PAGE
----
A Euclidean-like division algorithm for converting prime reciprocals into ternary numbers

Graphic1 For the purposes of some work I was doing involving ternary numbers, I became interested in finding a quick and easily programmable method for converting prime reciprocals into ternary representation. By trial and error I found a Euclidean-like division algorithm which works well, as illustrated by the following application to the calculation of the ternary representation of the prime reciprocal \frac{1}{7}:

3 = 0 \times 7 + 3

9 = 1 \times 7 + 2

6 = 0 \times 7 + 6

18 = 2 \times 7 + 4

12 = 1 \times 7 + 5

15 = 2 \times 7 + 1

The first equation always has 3 on the left hand side and the remainder in each equation is multiplied by 3 to obtain the left-hand side of the next equation. The procedure halts when a remainder is obtained which is equal to 1. From then on, the pattern of the coefficients of the prime denominator will repeat indefinitely. In the above example a remainder of 1 is obtained at the sixth step, and the pattern will repeat from then on, so looking at the coefficients of 7 we conclude that the ternary representation of \frac{1}{7} is 0.\dot{0}1021\dot{2} where the dot notation is used to indicate that the string of digits between the dots repeats indefinitely. This is completely analogous to the fact that the decimal, i.e., base-10, representation of \frac{1}{7} has the repeating cycle structure 0.\dot{1}4285\dot{7}. Note that the cycle length is 6 in the ternary representation of \frac{1}{7} precisely because 6 is the order of 3 modulo 7. (The order of an integer modulo a prime p is the lowest power of the integer which is congruent to 1 mod p. A well known theorem of Fermat guarantees that the order of any integer modulo a prime p is at most p - 1).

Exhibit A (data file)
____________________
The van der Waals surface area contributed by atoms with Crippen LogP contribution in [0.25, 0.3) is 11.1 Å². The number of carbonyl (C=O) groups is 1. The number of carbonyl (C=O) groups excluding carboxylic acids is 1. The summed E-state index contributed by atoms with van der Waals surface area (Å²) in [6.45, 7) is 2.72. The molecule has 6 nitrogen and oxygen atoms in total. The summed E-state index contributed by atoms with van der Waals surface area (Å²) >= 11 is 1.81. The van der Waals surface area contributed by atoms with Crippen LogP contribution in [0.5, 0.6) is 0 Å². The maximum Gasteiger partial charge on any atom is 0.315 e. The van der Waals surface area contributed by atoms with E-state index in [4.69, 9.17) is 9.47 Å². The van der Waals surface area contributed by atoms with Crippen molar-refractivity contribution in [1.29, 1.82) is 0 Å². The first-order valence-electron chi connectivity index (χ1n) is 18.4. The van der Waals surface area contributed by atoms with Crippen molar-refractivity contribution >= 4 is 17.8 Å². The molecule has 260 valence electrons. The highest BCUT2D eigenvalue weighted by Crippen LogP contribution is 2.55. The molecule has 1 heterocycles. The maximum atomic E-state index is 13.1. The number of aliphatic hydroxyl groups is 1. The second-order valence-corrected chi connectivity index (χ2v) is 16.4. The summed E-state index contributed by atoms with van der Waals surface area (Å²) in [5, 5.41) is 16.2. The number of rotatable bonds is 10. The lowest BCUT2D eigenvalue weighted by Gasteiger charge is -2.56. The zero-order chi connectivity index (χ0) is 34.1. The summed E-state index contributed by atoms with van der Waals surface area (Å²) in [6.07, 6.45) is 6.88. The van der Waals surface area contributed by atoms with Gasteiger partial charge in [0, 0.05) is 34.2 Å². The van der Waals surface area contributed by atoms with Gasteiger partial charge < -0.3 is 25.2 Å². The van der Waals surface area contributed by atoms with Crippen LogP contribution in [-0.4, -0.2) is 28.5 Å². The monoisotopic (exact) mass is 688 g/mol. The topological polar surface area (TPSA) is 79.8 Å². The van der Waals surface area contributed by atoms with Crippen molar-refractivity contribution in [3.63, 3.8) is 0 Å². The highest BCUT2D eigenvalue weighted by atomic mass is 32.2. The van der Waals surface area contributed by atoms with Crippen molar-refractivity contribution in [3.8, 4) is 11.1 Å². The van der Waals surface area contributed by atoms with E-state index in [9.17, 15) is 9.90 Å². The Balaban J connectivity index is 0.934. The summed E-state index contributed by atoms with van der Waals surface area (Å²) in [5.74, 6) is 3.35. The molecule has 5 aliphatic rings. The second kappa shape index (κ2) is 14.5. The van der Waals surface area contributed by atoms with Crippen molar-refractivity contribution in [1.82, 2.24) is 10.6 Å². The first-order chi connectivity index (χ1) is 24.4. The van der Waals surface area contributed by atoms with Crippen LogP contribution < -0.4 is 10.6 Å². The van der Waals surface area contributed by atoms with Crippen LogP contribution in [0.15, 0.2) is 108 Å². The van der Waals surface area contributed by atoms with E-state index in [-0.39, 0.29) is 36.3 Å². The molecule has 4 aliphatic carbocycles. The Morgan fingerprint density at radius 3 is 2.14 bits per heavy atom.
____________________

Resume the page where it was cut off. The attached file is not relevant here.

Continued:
A further illustration is the computation of the ternary form of \frac{1}{13}, for which the division algorithm yields

3 = 0 \times 13 + 3

9 = 0 \times 13 + 9

27 = 2 \times 13 + 1

before the remainder repeats, giving the ternary representation 0.\dot{0}0\dot{2}. The cycle length for \frac{1}{13} is 3, which is due to the fact that 3 is the order of 3 mod 13.

In general, for a prime reciprocal \frac{1}{p}, the ternary cycle length will always be the order of 3 mod p, and the cycle will repeat from the first digit after the point.

To implement the above algorithm I wrote the following Python program which reads a list of primes from a text file (in this case, the first 100 primes greater than 3), then computes the ternary representation of the corresponding prime reciprocals, depositing the output in another text file. The output for each prime reciprocal is the first cycle of ternary digits (the cycle repeats indefinitely thereafter), as well as a statement of the cycle length.

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The full output from running the above program with the first hundred primes greater than 3 is shown here.